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• Setting: urban
• Neighborhood: Historic Railroad District, Ashland, OR
• Type: stand-alone detached unit
• Use: owner’s full-time residence
• Square Footage: 500
• Year Built: 2012
• Owner: Cheryl & Jim Levie
• Designer: Brian Rogers
• Builder: Mark Snyder of Innovative Construction
• Total Cost: approximately $75,000
“We’re gypsies. Flipping houses is a creative process that we enjoy. I grew up really poor and my dad fixed up every house we’ve ever lived in. I grew up this way. Most people get divorced over remodels, but we love the art involved. Besides, we have a small house, so it’s nice to have the extra space of the ADU.” – Cheryl Levie
Jim Levie is a custom homebuilder who has purchased, renovated, and resold more than a dozen homes with his wife Cheryl. They use funds from one project to finance the next. Since they’re always interested in increasing the value of a property, they keep an eye out for a property that will accommodate an ADU. As they were looking for a house in Ashland, Oregon in 2010, one property in particular caught their attention. They liked the historic character of the house with its original cabinetry and tile. There was also an outbuilding on the property – a chicken coop that had been converted into living space. The seller was attempting to sell the property as two homes. Fortunately, Jim had contracted on several ADUs and was familiar with the regulations. He looked into the permits and discovered that the shack conversion had been done without permits and was, therefore, illegal.
“The city ‘grandfathered’ it in as approved but we were to bring it up to code. The original structure was set right on the property line. The fence was literally nailed right to it. In addition, being on the property line, we were to make that wall that was literally in our neighbors’ yard, a firewall. But we’re right along the alley, so when we had our property surveyed we gained another 10 feet.” – Cheryl Levie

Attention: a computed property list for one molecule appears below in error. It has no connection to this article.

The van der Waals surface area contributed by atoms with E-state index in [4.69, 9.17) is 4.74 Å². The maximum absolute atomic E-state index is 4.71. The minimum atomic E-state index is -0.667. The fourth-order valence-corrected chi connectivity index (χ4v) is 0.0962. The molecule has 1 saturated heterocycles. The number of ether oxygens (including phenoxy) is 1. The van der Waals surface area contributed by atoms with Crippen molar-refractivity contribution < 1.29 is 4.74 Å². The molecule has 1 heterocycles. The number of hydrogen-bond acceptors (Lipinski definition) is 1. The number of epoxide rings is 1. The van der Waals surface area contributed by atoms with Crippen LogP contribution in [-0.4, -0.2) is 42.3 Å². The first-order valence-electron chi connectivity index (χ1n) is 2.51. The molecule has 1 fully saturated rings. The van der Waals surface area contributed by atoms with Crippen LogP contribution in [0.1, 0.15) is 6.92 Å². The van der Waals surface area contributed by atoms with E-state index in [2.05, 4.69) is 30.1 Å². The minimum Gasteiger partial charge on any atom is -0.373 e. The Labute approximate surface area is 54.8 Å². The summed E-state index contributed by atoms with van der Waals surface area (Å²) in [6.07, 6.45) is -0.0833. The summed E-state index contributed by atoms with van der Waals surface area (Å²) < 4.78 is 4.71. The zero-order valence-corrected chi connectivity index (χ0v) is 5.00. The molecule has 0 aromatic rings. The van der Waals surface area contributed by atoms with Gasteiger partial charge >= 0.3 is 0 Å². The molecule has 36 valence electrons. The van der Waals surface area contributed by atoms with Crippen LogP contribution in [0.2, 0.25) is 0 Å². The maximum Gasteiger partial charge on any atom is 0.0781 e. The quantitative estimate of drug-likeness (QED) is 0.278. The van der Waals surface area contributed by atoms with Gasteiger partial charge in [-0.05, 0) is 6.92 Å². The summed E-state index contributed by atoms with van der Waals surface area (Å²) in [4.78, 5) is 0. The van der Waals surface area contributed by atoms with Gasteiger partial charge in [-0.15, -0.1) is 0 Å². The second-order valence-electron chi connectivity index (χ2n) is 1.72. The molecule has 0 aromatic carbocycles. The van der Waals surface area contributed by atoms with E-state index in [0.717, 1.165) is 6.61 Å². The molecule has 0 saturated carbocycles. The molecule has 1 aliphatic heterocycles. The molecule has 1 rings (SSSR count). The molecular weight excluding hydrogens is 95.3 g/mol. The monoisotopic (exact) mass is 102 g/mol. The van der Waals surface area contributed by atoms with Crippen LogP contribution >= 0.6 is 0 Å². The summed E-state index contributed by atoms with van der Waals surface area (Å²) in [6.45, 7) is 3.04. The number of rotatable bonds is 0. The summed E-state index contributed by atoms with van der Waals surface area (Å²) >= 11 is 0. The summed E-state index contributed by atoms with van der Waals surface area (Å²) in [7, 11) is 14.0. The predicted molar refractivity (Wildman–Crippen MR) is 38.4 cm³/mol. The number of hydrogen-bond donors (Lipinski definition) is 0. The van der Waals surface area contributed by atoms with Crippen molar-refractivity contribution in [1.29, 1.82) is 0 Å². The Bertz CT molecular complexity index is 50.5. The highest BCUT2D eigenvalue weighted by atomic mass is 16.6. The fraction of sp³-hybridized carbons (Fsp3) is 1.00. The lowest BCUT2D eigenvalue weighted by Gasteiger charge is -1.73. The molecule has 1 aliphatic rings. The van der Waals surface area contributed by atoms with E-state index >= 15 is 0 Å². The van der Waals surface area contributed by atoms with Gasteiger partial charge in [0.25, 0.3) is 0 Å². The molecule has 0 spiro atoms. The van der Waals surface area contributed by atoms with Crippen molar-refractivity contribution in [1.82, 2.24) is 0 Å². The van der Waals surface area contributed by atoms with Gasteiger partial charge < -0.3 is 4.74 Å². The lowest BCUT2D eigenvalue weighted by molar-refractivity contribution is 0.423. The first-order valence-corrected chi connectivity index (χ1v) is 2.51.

When Cheryl and Jim purchased the property they decided to obtain the appropriate permits to complete the conversion, transforming the chicken coop into a legally habitable second dwelling. Their plan was to add additional square footage and modify the roofline to make the out building match the primary dwelling. They had the construction experience to update the plumbing, wiring, and insulation themselves.
However, they discovered that because their home was on the historic register, they had one of two choices for their chicken coop. They could either build within the existing shell, making no modifications to the exterior, or replace the structure entirely. They were unable to construct an ADU that would be a hybrid of the two options as they’d originally planned to do.
“The City would not let us modify the structure. They would not let us change the roofline to match the historic house. The county left us no choice but to tear it down and start over. They shot us down on every idea. So we decided to deconstruct the shack. We had to rip down all the reusable material. We wanted to be better stewards and not throw good materials in the landfill, so we took as much as we could to Habitat.” – Cheryl Levie
As they designed an ADU to replace the chicken coop, they came up with a design that allows them to have a single-car garage on one side and a living space on the other side. In the process, they attempted to make the new building more like the existing 1945 home, which was one of the original houses on their street.
“We researched the period. I love doing that. I’d done it on other houses, too. Retro Renovation is a great website. We modeled all the cabinetry and tile after the primary house. When you walk into the ADU you get a lot of the same feeling as the main house. When we replaced the kitchen in the main house I saved the hinges and we used them in the ADU.” – Cheryl Levie
Since they were attempting to honor the character of their existing 1945 home, they found it frustrating that they were required to comply with so many regulations, especially since they were aware of several illegal garage conversions nearby.